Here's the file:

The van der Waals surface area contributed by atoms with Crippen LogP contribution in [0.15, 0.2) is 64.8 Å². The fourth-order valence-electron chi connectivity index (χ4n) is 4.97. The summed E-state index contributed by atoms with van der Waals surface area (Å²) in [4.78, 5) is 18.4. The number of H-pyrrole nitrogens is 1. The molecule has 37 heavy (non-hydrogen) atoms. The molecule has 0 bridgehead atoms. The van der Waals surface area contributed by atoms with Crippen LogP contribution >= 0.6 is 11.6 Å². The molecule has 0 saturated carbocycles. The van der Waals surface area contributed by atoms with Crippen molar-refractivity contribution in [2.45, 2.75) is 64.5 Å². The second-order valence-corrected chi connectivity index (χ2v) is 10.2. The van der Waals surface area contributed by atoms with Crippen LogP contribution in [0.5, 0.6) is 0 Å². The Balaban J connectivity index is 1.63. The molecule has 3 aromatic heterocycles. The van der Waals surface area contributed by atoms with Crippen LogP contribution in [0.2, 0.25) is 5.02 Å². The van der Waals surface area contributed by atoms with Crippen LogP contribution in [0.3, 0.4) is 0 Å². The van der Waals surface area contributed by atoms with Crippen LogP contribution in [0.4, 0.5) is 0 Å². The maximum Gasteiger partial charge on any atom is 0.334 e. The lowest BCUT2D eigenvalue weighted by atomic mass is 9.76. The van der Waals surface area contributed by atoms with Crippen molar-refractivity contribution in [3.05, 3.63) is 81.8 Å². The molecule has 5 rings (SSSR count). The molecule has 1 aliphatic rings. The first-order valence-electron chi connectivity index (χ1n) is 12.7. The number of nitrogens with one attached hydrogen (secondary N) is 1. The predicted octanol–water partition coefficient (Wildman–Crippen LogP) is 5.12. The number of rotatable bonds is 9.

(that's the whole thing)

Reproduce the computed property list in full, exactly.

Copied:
The van der Waals surface area contributed by atoms with Crippen LogP contribution in [0.15, 0.2) is 64.8 Å². The fourth-order valence-electron chi connectivity index (χ4n) is 4.97. The summed E-state index contributed by atoms with van der Waals surface area (Å²) in [4.78, 5) is 18.4. The number of H-pyrrole nitrogens is 1. The molecule has 37 heavy (non-hydrogen) atoms. The molecule has 0 bridgehead atoms. The van der Waals surface area contributed by atoms with Crippen LogP contribution >= 0.6 is 11.6 Å². The molecule has 0 saturated carbocycles. The van der Waals surface area contributed by atoms with Crippen molar-refractivity contribution in [2.45, 2.75) is 64.5 Å². The second-order valence-corrected chi connectivity index (χ2v) is 10.2. The van der Waals surface area contributed by atoms with Crippen LogP contribution in [0.5, 0.6) is 0 Å². The Balaban J connectivity index is 1.63. The molecule has 3 aromatic heterocycles. The van der Waals surface area contributed by atoms with Crippen LogP contribution in [0.2, 0.25) is 5.02 Å². The van der Waals surface area contributed by atoms with Crippen LogP contribution in [0.3, 0.4) is 0 Å². The van der Waals surface area contributed by atoms with Crippen LogP contribution in [0.4, 0.5) is 0 Å². The maximum Gasteiger partial charge on any atom is 0.334 e. The lowest BCUT2D eigenvalue weighted by atomic mass is 9.76. The van der Waals surface area contributed by atoms with Crippen molar-refractivity contribution in [3.05, 3.63) is 81.8 Å². The molecule has 5 rings (SSSR count). The molecule has 1 aliphatic rings. The first-order valence-electron chi connectivity index (χ1n) is 12.7. The number of nitrogens with one attached hydrogen (secondary N) is 1. The predicted octanol–water partition coefficient (Wildman–Crippen LogP) is 5.12. The number of rotatable bonds is 9.